Trinity’s negotiation tactics have left the Guinness Athletic Union (GAU) in the dark about key details of the planned purchase of the Iveagh Grounds sports facility, forcing the 90-year-old organisation to confront the possibility of a severely strained financial future.
The three-year-long negotiation process for the purchase of the Diageo-owned property has been characterised by tetchy exchanges, poor communication and ambiguity.
Documents seen by The University Times, as well as conversations with GAU members, reveal a protracted negotiation process and detail the concerns of the GAU, the current occupants of Iveagh Grounds. The organisation says it has not been adequately informed about future prices, Trinity’s move-in date and the College’s plans for developments of the facilities.
Describing his experience of the negotiations with Trinity to The University Times, the Chairman of the GAU, Eddie Tyrell, said he had “never seen anything like it”. Tyrell, who will lead the organisation into a new era under Trinity’s ownership, is frustrated after years of negotiations and back and forths.
In particular, Trinity’s reluctance over the last three years to disclose the details of many important factors relating to the deals has raised concerns in the GAU for its survival, with the prospect of much higher fees than previously experienced adding to these worries.
The Iveagh Grounds has played host to local sport in Dublin for 90 years, with GAU-affiliated clubs such as St James Gaels GAA Club, Guinness Ladies Hockey Club, Guinness Rugby Club and St James’s Gate Football Club among the current occupants of the facility.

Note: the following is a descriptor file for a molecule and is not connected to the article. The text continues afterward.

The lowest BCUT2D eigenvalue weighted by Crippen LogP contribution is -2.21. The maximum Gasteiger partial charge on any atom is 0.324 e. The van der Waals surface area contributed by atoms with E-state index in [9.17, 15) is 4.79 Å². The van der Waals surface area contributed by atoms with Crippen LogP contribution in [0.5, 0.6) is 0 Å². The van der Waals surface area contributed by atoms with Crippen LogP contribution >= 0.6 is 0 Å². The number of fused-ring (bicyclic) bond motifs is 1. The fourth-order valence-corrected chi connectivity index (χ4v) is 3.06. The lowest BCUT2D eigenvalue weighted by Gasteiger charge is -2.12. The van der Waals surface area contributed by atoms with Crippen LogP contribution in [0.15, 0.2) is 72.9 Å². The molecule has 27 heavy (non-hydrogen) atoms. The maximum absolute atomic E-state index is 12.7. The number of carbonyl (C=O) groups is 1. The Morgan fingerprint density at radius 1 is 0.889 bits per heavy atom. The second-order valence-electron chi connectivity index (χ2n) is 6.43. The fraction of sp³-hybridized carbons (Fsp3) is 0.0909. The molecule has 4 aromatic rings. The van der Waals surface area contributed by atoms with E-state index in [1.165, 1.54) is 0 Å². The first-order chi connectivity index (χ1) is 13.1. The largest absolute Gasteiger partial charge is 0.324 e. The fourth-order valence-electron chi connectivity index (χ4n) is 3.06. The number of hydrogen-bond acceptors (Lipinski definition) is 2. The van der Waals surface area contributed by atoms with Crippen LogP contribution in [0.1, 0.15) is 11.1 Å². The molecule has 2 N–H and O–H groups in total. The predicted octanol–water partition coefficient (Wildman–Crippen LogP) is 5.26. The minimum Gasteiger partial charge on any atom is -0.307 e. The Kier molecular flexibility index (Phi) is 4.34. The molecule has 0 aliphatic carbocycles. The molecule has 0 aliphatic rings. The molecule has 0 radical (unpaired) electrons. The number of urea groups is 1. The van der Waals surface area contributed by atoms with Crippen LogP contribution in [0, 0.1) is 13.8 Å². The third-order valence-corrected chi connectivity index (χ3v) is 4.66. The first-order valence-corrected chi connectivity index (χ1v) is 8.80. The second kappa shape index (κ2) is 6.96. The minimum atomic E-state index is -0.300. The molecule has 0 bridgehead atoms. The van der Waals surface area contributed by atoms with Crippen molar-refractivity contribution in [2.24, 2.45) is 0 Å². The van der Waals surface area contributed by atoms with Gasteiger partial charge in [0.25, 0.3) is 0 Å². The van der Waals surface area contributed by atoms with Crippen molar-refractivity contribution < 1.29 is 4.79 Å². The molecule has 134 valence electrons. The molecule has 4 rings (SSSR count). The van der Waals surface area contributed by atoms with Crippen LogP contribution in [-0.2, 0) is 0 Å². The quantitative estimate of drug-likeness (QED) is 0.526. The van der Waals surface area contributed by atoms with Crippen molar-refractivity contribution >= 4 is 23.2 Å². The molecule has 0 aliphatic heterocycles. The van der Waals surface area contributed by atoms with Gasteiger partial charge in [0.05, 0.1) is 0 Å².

The GAU, for the last three years, has been caught in the middle of cumbersome negotiations between the multinational company and Trinity. As a licensee, the GAU has had little choice but to watch and wait as Trinity and Diageo agree the terms of a deal that will directly impact its future.
In an email statement to The University Times, the College Press Officer, Caoimhe Ní Lochlainn, did not comment directly on the specifics of the deal. However, she said that Trinity “has continually engaged with the GAU via Diageo” over a three-year period to “support the retention, growth and development of both GAU and community activity at the Iveagh Grounds”. Ní Lochlainn said that it was “appropriate” for Trinity to deal with Diageo, as opposed to directly engaging with the GAU, as “Trinity didn’t own the property”.
Despite the reservations of Tyrell and other members of the GAU’s executive committee, the club signed the deal over a month ago. Trinity, as of going to print, is still yet to sign. Diageo, which has been providing financial support for the club for over 10 years – paying out €200,000 to €300,000 annually – has consistently informed the GAU that it will not be providing additional funds until after the deal with Trinity is signed, at which point Diageo will make a one-time payment of €250,000 to help the GAU through the transition period.
Tyrell confirmed that, as of November 6th, Diageo had supplied an additional €20,000 in order to keep it afloat until Trinity signed the deal. Several dates have already been set for Trinity to sign the deal.
Documents seen by The University Times indicate that the GAU will pay well over €200,000 per year to Trinity for its continued usage of the facility.
The GAU appears to have been using the grounds rent-free for a number of years. An agreement, signed in 1994, set the annual rent at £40,000 per year, subject to upward-only review every five years. However, in documents seen by The University Times, Whitney Moore solicitors wrote to the GAU committee stating: “We understand that either no rent was ever paid on foot of the lease, or alternatively, no rent has been paid for quite some time.”